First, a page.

For those of you who like technical details of how such an impact factor comes about, here’s some more information. The Impact Factor 2013 is calculated based on the citations in 2013 to items published in the two previous years in JCSM, divided by the sum of articles of those 2 years. In 2011, we published 22 articles that ISI considered full articles and we received 191 citations to 2011 items in 2013. In 2012, we published 24 articles that ISI considered full articles and we received 143 citations to 2012 items in 2013. The total of 341 citations and 46 papers resulted in the impact factor (ratio) of 7.413. It is important to note that our self-citation rate is only 4 %—we think that at any rate, <20 % is reasonable for a young journal like ours—established journals often have self-citation rates of 3–10 %.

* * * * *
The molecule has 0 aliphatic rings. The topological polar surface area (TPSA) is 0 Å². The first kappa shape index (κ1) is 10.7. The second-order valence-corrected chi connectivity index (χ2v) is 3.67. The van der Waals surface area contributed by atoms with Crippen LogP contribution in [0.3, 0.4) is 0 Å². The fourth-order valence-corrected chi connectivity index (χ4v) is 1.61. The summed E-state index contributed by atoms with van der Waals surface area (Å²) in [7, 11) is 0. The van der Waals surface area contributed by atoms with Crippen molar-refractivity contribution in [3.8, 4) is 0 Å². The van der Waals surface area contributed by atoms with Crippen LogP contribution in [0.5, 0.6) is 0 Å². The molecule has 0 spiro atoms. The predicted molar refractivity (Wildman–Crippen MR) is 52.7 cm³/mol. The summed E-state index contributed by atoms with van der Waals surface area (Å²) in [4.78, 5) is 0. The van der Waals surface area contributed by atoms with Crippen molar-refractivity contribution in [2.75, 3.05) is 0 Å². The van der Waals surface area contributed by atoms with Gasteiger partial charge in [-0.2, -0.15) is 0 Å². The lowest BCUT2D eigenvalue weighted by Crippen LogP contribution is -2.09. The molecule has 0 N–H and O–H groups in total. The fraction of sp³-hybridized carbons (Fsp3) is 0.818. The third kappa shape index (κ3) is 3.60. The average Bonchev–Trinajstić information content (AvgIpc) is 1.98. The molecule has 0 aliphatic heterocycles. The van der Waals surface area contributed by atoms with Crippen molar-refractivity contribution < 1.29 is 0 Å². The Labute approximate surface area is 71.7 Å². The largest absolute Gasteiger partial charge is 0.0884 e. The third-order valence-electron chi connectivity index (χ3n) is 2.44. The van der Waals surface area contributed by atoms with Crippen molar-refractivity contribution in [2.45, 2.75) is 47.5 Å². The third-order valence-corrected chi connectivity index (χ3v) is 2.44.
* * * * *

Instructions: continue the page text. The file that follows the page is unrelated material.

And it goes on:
In 2013, we had 22 citations to the 30 papers published in JCSM, which gives us an Immediacy Index of 0.733. Of these 30 articles published in 2013 in JCSM, 7 were reviews. Reviews in our journal had on average 119 references, the other 23 articles on average had 34 references. One other index, the cited half-life for the journal (which is the median age of the items cited in the current year analysed) is 2.5 years for JCSM, but likely, is not yet fully informative as our journal is too young. The average age of the items cited in JCSM itself is 8.5 years, and the 5-year impact factor for JCSM is 8.786.
As an indication of which papers published in JCSM have received most citations, we enclose two tables that are based on the ISI Web of Knowledge, as assessed on 1st August, 2014. In Table 1, the 10 best cited JCSM papers ever are listed. In Table 2 (section A–C), the 10 best cited JCSM papers published in JCSM in 2011, 2012, and 2013 are listed. Not surprisingly, many of the best cited papers are reviews, but also original research and trial reports as well as consensus statements are often cited.
List of 10 best cited JCSM papers ever (as per 7 August 2014)
List of 10 best cited JCSM papers published in 2011, 2012 and 2013 (as per 7 August 2014)